Learn practical financial tips to save money, not spend it, each time your paycheck arrives—from budgeting and saving your money to making credit payments and paying off debt.
At a Glance
- Know what you have
- Make a plan
- Pay yourself first
- Tackle high-interest debt
- Take a closer look at your spending habits
- Think about the big picture
- Adopt saving as a habit
Know where your money is
Account balances—bills, credit cards, savings, debts and income—you need to know exactly what you have, what you earn and what you owe when you sit down and decide how to manage your money. Sit down before each paycheck and look carefully at everything—chequing and savings account balances, utility balances, purchases made using credit and debit, savings, recurring payments, etc. Look for ways to save money in general by consolidating debts, renegotiating a loan or mortgage coming up for renewal, or by saving more and spending less.
Plan your short-term budget
A budget is nothing more than a plan. When you create and follow a simple plan for your money each paycheque, you will control your money instead of your money controlling you. Knowing where your money goes will leave you feeling empowered and in control. Use whatever feels comfortable to you—paper and pencil, fancy notebook and pen, a spreadsheet or one of many online tools and apps (try one of the Top Ten Budgeting Apps in Canada).
Pay yourself first
Saving regularly is more important than the actual amount you save. You don’t need to save a large amount each paycheque, you just need to save consistently. Financial advisers will suggest anywhere from 10 to 20% of your paycheck, but it’s best to set and maintain an amount that’s sustainable for you, even if it’s just 2% to start. Once you get into the habit of saving, having the financial cushion and confidence that goes with it will be its own reward, and you can increase the amount you set aside to whatever feels comfortable.
Pay down high-interest debt first
Do you have high-interest debts from credit card balances that you don’t pay in full each month? Pay down the balance with the highest annual percentage rate (APR) first, and make minimum payments on any other credit cards you may have. Once the balance is paid off on one, move onto the next and pay off that one. Interest is the cost of borrowing money, and the interest you pay on overdue balances can really add up. If you pay off your credit card each month, you can save significant amounts of money that you would otherwise pay in interest.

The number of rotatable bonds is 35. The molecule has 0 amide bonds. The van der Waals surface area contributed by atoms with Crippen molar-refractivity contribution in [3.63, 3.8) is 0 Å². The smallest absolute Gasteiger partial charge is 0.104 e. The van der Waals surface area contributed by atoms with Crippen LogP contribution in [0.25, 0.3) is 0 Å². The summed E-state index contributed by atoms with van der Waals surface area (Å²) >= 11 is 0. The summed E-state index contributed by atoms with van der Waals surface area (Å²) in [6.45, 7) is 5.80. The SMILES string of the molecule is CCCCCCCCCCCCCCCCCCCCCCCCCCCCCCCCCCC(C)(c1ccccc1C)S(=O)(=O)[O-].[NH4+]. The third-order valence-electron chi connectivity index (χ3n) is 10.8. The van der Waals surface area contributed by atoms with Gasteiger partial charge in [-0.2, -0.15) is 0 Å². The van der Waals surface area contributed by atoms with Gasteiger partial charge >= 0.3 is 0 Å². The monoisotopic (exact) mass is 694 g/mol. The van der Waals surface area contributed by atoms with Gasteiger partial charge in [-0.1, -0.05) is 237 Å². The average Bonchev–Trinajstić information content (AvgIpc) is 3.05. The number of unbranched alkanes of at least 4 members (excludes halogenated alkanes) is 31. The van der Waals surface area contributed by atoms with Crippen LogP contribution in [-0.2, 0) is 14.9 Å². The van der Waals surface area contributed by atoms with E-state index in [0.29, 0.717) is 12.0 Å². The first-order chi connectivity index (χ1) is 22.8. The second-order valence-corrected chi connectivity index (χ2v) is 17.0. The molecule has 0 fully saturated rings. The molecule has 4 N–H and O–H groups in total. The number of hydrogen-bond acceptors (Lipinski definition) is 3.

Review and revise your spending habits
Look carefully at where you spend money beyond necessary expenses. Read through your debit and credit card purchases to see where you’re spending money and how often. Look for recurring subscriptions you’re no longer using and for spending habits or big expenses to pull back on. Discover ways to cut back on spending, such as less take-out coffee and fewer lunches out. Put what you save into your savings account, even just $10 at a time.
Plan your long-term budget
Beyond your fixed and variable monthly expenses, there’s so much you can spend money on—TV app subscriptions, clothing, alcohol, coffee dates, video games, dinner out, hosting parties, concerts and more. These are still important, but they’re just not your basic needs. Take care of what’s essential first, including saving so you have a safety net, then see what’s left over and choose what you want to spend your money on. Just never spend more than you earn. Being accountable for your money doesn’t happen on a whim or overnight, you will feel more confident and in control of your finances and your life.
Adopt saving money as a habit
Like any habit, saving money takes time to develop. So start small. Put aside $10 or $20 per paycheque, then build up to $100 or $200 or whatever you feel comfortable with. Set up an automatic transfer on each payday to a savings account or TFSA, so you don’t even see the money in your chequing account. Add to your savings by finding things to do that cost little or no money. Cook at home instead of eating out or getting food delivered. Play sports. Go for walks or bike rides with friends or family. Have people over for games or conversation. Find new programs to watch on TV subscriptions you already pay for, instead of spending extra money at the movie theatre.
- Look at all your account balances—bills, credit cards, savings, debts and income—so you know exactly what you have, what you earn and what you owe.
- When you create and follow a simple budget each paycheque, you will control your money instead of your money controlling you.
- Saving regularly is more important than how much you save. Start small and develop a good habit so having a cushion and becoming confident becomes its own reward.
- Interest you pay on overdue credit card balances can really add up, so pay off credit card balances each month or pay down the balance with the highest interest first.
- Read through all your debit and credit card purchases to see where the money goes. Cancel subscriptions you don’t use and cut back on big or habitual expenses.
- Take care of what’s essential first, including saving so you have a safety net, then see what’s left over and choose what you want to spend your money on.
- Start small, then build up to whatever feels comfortable. Like any habit, saving money takes time to develop.
Contact us today and learn more about how you can save money each payday.